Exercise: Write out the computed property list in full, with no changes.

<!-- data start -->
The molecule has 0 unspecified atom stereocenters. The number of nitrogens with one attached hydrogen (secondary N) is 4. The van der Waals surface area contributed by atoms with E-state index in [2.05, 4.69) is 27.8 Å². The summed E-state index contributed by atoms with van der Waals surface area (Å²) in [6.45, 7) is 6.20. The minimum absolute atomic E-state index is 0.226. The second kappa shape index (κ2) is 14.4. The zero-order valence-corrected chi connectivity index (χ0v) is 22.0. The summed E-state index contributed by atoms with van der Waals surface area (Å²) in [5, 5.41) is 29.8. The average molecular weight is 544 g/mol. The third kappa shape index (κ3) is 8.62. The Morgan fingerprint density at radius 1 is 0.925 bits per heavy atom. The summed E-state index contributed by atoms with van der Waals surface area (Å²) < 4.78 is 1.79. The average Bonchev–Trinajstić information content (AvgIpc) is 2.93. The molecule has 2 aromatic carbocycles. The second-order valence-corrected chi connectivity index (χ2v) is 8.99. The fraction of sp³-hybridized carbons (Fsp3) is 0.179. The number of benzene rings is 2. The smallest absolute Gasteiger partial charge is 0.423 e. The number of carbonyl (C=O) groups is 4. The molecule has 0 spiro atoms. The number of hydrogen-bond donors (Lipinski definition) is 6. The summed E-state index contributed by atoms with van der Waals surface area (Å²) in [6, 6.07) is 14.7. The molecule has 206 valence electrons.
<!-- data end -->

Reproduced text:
The molecule has 0 unspecified atom stereocenters. The number of nitrogens with one attached hydrogen (secondary N) is 4. The van der Waals surface area contributed by atoms with E-state index in [2.05, 4.69) is 27.8 Å². The summed E-state index contributed by atoms with van der Waals surface area (Å²) in [6.45, 7) is 6.20. The minimum absolute atomic E-state index is 0.226. The second kappa shape index (κ2) is 14.4. The zero-order valence-corrected chi connectivity index (χ0v) is 22.0. The summed E-state index contributed by atoms with van der Waals surface area (Å²) in [5, 5.41) is 29.8. The average molecular weight is 544 g/mol. The third kappa shape index (κ3) is 8.62. The Morgan fingerprint density at radius 1 is 0.925 bits per heavy atom. The summed E-state index contributed by atoms with van der Waals surface area (Å²) < 4.78 is 1.79. The average Bonchev–Trinajstić information content (AvgIpc) is 2.93. The molecule has 2 aromatic carbocycles. The second-order valence-corrected chi connectivity index (χ2v) is 8.99. The fraction of sp³-hybridized carbons (Fsp3) is 0.179. The number of benzene rings is 2. The smallest absolute Gasteiger partial charge is 0.423 e. The number of carbonyl (C=O) groups is 4. The molecule has 0 spiro atoms. The number of hydrogen-bond donors (Lipinski definition) is 6. The summed E-state index contributed by atoms with van der Waals surface area (Å²) in [6, 6.07) is 14.7. The molecule has 206 valence electrons.